The pen my mom gave me needed a new sack–no big deal. The finish is in good condition, though a pass with some Simichrome enhanced it. I kinda dig the grey-and-white marble. The cap is threaded to hold it closed. What’s interesting is that both sides of the barrel are threaded–you can screw the cap in to post it.

As I mentioned, I had to replace a sack. This particular pen uses a lever to fill. When people think of fountain pen, this is the mechanism they mostly think of. There are many cartoons where pulling the lever sprays ink in someone’s face. How it works is, the lever moves a pressure bar inside the barrel, which compresses the sack. This expels whatever happens to be in the pen (ink, water, or air). Moving the leaver back, the sack expands, and draws in whatever the nib happens to be in. If that is ink, the pen is filled.

Writing is OK. I try to limit how much I do to vintage pens. The nib tines are very flexible, and they aren’t completely aligned. There is a sweet spot where it rights OK, but, short of pulling out the nib and doing work, I don’t think it will achieve Lamy-levels of awesomeness.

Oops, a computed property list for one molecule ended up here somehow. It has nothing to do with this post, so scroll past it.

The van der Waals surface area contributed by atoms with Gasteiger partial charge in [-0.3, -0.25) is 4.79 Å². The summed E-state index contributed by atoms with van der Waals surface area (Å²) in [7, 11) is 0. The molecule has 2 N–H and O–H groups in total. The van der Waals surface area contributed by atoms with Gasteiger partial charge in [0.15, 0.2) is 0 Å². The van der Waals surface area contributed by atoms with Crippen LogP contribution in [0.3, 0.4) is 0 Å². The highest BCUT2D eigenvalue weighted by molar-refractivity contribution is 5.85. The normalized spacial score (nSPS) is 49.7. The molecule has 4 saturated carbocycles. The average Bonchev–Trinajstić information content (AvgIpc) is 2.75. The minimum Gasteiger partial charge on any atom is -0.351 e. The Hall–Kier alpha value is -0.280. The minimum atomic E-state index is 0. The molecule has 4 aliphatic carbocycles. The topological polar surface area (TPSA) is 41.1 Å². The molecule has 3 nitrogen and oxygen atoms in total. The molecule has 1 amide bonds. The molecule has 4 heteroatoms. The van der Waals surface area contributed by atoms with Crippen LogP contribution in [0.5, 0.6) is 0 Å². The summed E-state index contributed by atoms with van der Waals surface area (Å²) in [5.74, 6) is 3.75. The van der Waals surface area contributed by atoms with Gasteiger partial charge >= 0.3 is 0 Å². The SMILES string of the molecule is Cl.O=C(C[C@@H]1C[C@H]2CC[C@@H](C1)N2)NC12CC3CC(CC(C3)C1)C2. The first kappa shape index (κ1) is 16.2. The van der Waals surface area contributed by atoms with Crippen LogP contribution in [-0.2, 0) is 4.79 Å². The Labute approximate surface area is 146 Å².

I’m having issues with my scanner, otherwise, I would post a writing sample. If I get it resolved, I will add it.

The lack of a clip means it probably won’t leave the house too often, but it is a pretty cool artifact.

Posted 2012-04-08 by Mr. Guilt in Fountain Pens, Pen Profile

Pen Profile: Retro 1951 Tornado   6 comments

Retro 1951 Tornados
Jet Pens, an online pen retailer I’ve been following, recently started carrying my favorite rollerball, the Retro 1951 Tornado. Three Tornados, including a fountain pen and a limited edition “Hula” version (both gifts), are in my collection. Many have been given as gifts.

The Tornado is what I describe as a “business casual” pen. It is definitely nice enough not to be mistaken for something from the supply closet, yet has styling that makes it fun. It has a fairly moderate price, making it a great pen to give as a gift. We’ve probably given a half-dozen or more. Most have been for graduations or for bar or bat mitzvahs–a great first fine writing instrument for young people–though it’s been good for a host of other folks.